US will require all new cars to have advanced automatic braking systems by 2029

This could prevent 360 road deaths per year.

Unsplash / Dennis Eusebio

The National Highway Traffic Safety Administration (NHTSA) just announced new federal safety standards for automobiles. These standards include a mandate for advanced automatic braking systems for all new cars, which manufacturers must comply with by 2029. That’s just five years out.

This applies to all passenger cars and light trucks under 10,000 pounds. The automatic emergency braking systems must be able to bring a car traveling up to 62 MPH to a complete stop while avoiding a collision. These systems will also have to account for oncoming pedestrians at speeds up to 45 MPH in both daytime and nighttime conditions.

Automatic emergency brakes use a bevy of sensors, lasers and cameras to detect collisions. When a crash is imminent, the system brakes on its own or applies brake assist to help the driver quickly and safely come to a stop. It’s worth noting that manufacturers already include these systems in 90 percent of new cars, according to reporting by The New York Times, but many of these tools don’t meet the MPH thresholds as mentioned above. The NHTSA says that most manufacturers should be able to meet these requirements with software updates.

The federal agency estimates that these new rules will prevent over 360 road deaths per year and should reduce the severity of more than 24,000 injuries. It’s also expected to save people a lot of money on property damage costs. Cathy Chase, the president of Advocates for Highway and Auto Safety, told The Washington Post that the new rules were a “major victory for all consumers and public safety.” There were over 41,000 automobile-related deaths in the US in 2023 alone, and that’s actually a slight decrease from the previous year.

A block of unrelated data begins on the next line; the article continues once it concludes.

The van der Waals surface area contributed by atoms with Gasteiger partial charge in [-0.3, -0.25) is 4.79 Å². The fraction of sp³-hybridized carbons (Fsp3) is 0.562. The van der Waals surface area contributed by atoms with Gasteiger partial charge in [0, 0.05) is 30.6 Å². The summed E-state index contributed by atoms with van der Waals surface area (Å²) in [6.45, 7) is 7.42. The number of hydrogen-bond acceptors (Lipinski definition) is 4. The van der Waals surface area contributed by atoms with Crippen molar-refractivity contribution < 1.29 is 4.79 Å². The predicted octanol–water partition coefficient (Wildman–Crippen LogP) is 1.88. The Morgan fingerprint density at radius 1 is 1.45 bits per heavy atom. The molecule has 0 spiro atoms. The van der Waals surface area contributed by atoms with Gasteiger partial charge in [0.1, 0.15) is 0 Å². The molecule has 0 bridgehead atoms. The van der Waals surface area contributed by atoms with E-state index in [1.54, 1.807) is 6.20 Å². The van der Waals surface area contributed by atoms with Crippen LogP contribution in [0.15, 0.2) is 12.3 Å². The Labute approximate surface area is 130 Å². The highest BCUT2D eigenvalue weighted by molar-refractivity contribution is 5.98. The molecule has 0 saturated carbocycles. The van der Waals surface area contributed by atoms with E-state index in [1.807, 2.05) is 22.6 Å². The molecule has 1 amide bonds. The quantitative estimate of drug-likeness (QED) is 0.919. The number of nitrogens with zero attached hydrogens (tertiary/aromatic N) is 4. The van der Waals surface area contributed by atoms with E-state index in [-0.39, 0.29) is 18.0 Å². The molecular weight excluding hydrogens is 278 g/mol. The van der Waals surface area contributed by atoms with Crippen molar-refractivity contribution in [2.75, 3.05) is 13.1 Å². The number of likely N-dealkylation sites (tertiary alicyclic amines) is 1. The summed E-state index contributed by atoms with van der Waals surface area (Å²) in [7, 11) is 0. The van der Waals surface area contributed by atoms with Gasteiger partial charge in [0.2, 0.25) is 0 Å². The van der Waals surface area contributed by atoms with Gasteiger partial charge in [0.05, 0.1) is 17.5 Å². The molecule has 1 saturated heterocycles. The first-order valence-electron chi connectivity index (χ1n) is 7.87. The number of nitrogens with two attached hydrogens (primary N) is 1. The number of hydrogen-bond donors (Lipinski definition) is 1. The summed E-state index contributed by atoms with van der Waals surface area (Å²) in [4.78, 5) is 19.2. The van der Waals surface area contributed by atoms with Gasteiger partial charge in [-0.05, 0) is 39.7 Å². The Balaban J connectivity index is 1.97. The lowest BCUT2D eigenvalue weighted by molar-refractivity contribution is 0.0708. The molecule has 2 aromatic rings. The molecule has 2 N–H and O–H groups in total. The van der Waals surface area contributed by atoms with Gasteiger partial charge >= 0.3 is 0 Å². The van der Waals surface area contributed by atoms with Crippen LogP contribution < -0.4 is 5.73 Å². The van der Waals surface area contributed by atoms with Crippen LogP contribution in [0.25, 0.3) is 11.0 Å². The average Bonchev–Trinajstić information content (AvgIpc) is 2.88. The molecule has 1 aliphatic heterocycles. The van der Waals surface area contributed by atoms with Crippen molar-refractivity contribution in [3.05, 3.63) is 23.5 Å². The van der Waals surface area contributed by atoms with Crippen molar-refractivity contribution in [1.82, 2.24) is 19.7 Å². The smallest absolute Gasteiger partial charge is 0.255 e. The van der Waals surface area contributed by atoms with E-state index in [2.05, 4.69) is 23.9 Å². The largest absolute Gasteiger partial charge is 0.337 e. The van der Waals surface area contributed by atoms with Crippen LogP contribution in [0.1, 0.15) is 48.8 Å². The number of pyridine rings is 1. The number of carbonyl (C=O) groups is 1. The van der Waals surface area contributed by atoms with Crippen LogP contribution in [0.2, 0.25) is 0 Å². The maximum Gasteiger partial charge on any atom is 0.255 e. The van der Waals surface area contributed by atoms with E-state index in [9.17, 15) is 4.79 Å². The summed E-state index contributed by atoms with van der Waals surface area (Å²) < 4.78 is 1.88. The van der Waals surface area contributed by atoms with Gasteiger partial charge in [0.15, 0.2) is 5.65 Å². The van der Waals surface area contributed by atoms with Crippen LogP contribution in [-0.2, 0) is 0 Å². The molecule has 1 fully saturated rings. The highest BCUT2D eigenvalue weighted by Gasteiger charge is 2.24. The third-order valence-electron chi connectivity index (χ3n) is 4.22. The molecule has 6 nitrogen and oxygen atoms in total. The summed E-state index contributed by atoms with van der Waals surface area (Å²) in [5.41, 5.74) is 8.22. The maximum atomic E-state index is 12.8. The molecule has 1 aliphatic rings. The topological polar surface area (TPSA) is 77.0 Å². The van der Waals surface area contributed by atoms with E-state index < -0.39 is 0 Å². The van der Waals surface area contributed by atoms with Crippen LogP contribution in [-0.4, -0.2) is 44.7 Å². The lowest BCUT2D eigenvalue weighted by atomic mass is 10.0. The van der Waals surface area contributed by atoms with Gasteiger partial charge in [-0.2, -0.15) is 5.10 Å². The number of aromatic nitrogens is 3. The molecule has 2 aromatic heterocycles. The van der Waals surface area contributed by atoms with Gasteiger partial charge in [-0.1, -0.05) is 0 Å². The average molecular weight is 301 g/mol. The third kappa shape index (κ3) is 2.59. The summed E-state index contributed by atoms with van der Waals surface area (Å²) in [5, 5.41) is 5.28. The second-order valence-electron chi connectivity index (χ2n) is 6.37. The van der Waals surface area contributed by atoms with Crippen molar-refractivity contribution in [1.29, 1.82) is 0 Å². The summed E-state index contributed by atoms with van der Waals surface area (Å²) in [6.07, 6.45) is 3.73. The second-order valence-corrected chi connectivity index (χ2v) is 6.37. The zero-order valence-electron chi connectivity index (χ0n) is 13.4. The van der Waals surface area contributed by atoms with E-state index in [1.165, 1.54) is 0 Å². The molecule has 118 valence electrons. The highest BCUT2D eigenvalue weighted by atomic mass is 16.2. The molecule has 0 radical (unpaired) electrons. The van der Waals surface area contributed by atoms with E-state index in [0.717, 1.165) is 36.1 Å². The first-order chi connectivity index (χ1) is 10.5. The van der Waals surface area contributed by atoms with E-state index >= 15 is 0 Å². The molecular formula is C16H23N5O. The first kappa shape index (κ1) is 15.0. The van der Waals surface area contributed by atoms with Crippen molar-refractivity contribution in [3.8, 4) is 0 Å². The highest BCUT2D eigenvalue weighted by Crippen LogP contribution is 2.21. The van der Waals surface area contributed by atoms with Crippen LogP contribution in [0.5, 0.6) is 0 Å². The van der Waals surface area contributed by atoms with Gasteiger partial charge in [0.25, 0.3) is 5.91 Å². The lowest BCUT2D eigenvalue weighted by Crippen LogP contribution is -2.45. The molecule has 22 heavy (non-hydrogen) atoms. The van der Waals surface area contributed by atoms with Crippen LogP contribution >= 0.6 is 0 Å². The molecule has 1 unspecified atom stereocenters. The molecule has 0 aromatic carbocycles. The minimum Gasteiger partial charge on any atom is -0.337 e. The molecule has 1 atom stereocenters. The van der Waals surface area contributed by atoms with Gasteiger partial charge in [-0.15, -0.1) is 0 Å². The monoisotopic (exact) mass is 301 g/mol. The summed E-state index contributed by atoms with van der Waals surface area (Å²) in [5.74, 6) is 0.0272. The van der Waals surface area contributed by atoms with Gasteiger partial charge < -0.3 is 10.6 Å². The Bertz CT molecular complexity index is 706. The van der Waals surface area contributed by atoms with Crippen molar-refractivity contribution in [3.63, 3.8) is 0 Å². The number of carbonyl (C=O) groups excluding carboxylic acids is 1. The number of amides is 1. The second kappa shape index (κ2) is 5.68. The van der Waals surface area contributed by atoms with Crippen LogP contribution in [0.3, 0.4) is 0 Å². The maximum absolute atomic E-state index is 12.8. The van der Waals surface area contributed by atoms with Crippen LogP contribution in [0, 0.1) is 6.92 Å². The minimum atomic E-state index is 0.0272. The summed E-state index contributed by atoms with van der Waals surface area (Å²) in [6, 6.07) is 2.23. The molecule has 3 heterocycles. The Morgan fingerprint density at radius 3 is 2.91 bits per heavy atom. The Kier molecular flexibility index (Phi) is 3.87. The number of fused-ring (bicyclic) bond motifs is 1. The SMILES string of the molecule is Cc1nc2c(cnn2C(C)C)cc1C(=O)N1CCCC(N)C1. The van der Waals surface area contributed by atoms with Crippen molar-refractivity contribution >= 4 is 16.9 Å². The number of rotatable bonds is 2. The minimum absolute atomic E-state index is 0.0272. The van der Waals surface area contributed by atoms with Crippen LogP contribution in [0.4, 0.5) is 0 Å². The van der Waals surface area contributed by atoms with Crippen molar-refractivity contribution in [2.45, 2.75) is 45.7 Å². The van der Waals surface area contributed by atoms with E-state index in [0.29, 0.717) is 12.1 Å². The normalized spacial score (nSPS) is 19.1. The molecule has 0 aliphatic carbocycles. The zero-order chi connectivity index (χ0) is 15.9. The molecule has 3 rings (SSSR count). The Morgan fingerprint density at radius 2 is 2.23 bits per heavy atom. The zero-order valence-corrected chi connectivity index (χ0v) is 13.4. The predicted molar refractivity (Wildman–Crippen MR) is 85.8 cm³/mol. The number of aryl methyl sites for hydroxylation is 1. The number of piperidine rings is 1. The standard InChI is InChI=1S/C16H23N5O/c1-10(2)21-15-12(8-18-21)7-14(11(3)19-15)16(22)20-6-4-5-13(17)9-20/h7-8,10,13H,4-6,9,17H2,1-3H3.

The actual auto industry, however, isn’t quite as bullish about the mandate. The Alliance for Automotive Innovation, a lobbying group that works on behalf of auto manufacturers, has urged the NHTSA to consider other options. One major suggestion is to lower the speed threshold in certain cases, as the group stated that “significant hardware and software changes will be needed to achieve a level of performance that no production vehicle can currently achieve.”

To that end, tests conducted by the Insurance Institute for Highway Safety indicate that these systems will likely require major overhauls to adequately comply with the mandate. The research group says it tested crash avoidance systems on 10 small SUVs at speeds up to 43 MPH, and many failed to stop in time to avoid a crash in the most difficult testing scenarios. The Subaru Forester and Honda CR-V performed best, for those in the market.

Heavy-duty vehicles, like larger trucks, could be getting their own mandate in the near future. The NHTSA is currently working with the Federal Motor Carrier Safety Administration, a truck safety agency, to draw up similar standards for chonky vehicles.